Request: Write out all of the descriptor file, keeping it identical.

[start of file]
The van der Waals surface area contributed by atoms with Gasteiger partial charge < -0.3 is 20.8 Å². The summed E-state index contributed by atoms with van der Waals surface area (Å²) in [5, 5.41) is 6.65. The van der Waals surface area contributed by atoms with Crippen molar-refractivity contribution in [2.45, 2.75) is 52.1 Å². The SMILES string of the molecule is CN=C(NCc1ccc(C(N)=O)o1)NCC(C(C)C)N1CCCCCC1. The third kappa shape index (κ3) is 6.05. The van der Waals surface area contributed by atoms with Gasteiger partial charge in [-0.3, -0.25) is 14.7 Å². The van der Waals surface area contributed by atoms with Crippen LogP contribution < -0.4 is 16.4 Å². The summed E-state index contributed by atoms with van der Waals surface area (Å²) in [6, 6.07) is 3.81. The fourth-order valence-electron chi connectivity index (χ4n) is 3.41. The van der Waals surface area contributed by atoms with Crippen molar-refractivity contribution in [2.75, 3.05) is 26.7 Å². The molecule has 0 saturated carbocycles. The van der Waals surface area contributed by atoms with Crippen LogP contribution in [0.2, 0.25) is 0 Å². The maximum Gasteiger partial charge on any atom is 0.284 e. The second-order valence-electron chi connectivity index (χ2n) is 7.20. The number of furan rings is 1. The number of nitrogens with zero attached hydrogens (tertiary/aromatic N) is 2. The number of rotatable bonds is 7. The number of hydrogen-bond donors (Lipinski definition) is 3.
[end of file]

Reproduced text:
The van der Waals surface area contributed by atoms with Gasteiger partial charge < -0.3 is 20.8 Å². The summed E-state index contributed by atoms with van der Waals surface area (Å²) in [5, 5.41) is 6.65. The van der Waals surface area contributed by atoms with Crippen molar-refractivity contribution in [2.45, 2.75) is 52.1 Å². The SMILES string of the molecule is CN=C(NCc1ccc(C(N)=O)o1)NCC(C(C)C)N1CCCCCC1. The third kappa shape index (κ3) is 6.05. The van der Waals surface area contributed by atoms with Gasteiger partial charge in [-0.3, -0.25) is 14.7 Å². The van der Waals surface area contributed by atoms with Crippen LogP contribution < -0.4 is 16.4 Å². The summed E-state index contributed by atoms with van der Waals surface area (Å²) in [6, 6.07) is 3.81. The fourth-order valence-electron chi connectivity index (χ4n) is 3.41. The van der Waals surface area contributed by atoms with Crippen molar-refractivity contribution in [2.75, 3.05) is 26.7 Å². The molecule has 0 saturated carbocycles. The van der Waals surface area contributed by atoms with Crippen LogP contribution in [0.2, 0.25) is 0 Å². The maximum Gasteiger partial charge on any atom is 0.284 e. The second-order valence-electron chi connectivity index (χ2n) is 7.20. The number of furan rings is 1. The number of nitrogens with zero attached hydrogens (tertiary/aromatic N) is 2. The number of rotatable bonds is 7. The number of hydrogen-bond donors (Lipinski definition) is 3.